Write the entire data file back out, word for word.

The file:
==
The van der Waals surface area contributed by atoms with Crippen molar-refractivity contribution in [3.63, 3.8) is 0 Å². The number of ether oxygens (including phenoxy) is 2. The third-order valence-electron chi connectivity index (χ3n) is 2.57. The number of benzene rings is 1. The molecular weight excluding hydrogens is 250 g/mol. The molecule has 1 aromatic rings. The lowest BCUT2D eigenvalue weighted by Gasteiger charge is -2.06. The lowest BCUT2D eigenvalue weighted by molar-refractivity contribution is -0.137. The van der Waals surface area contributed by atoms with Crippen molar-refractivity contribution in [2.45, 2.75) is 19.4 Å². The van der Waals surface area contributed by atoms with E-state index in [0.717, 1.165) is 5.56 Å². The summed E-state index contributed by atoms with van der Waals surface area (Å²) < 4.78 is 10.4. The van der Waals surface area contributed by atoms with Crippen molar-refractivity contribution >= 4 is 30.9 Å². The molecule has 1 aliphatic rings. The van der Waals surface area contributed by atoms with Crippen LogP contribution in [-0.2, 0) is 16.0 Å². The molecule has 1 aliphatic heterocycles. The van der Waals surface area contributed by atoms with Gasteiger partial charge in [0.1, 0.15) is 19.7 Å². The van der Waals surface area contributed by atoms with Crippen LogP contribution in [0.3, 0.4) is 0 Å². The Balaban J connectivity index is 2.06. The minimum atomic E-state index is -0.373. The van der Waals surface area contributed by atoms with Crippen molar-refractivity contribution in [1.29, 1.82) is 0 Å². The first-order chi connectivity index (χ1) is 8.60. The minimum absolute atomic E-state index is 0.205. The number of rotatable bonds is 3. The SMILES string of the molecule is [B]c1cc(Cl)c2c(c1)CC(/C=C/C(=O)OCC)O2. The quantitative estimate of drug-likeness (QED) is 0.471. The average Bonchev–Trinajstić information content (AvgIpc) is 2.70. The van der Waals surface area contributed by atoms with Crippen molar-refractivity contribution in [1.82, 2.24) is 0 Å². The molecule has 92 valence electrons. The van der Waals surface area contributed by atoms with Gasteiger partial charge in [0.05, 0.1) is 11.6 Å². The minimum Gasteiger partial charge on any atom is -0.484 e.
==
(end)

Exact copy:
The van der Waals surface area contributed by atoms with Crippen molar-refractivity contribution in [3.63, 3.8) is 0 Å². The number of ether oxygens (including phenoxy) is 2. The third-order valence-electron chi connectivity index (χ3n) is 2.57. The number of benzene rings is 1. The molecular weight excluding hydrogens is 250 g/mol. The molecule has 1 aromatic rings. The lowest BCUT2D eigenvalue weighted by Gasteiger charge is -2.06. The lowest BCUT2D eigenvalue weighted by molar-refractivity contribution is -0.137. The van der Waals surface area contributed by atoms with Crippen molar-refractivity contribution in [2.45, 2.75) is 19.4 Å². The van der Waals surface area contributed by atoms with E-state index in [0.717, 1.165) is 5.56 Å². The summed E-state index contributed by atoms with van der Waals surface area (Å²) < 4.78 is 10.4. The van der Waals surface area contributed by atoms with Crippen molar-refractivity contribution >= 4 is 30.9 Å². The molecule has 1 aliphatic rings. The van der Waals surface area contributed by atoms with Crippen LogP contribution in [-0.2, 0) is 16.0 Å². The molecule has 1 aliphatic heterocycles. The van der Waals surface area contributed by atoms with Gasteiger partial charge in [0.1, 0.15) is 19.7 Å². The van der Waals surface area contributed by atoms with Crippen LogP contribution in [0.3, 0.4) is 0 Å². The Balaban J connectivity index is 2.06. The minimum atomic E-state index is -0.373. The van der Waals surface area contributed by atoms with Crippen molar-refractivity contribution in [1.29, 1.82) is 0 Å². The first-order chi connectivity index (χ1) is 8.60. The minimum absolute atomic E-state index is 0.205. The number of rotatable bonds is 3. The SMILES string of the molecule is [B]c1cc(Cl)c2c(c1)CC(/C=C/C(=O)OCC)O2. The quantitative estimate of drug-likeness (QED) is 0.471. The average Bonchev–Trinajstić information content (AvgIpc) is 2.70. The van der Waals surface area contributed by atoms with Crippen molar-refractivity contribution in [1.82, 2.24) is 0 Å². The molecule has 92 valence electrons. The van der Waals surface area contributed by atoms with Gasteiger partial charge in [0.05, 0.1) is 11.6 Å². The minimum Gasteiger partial charge on any atom is -0.484 e.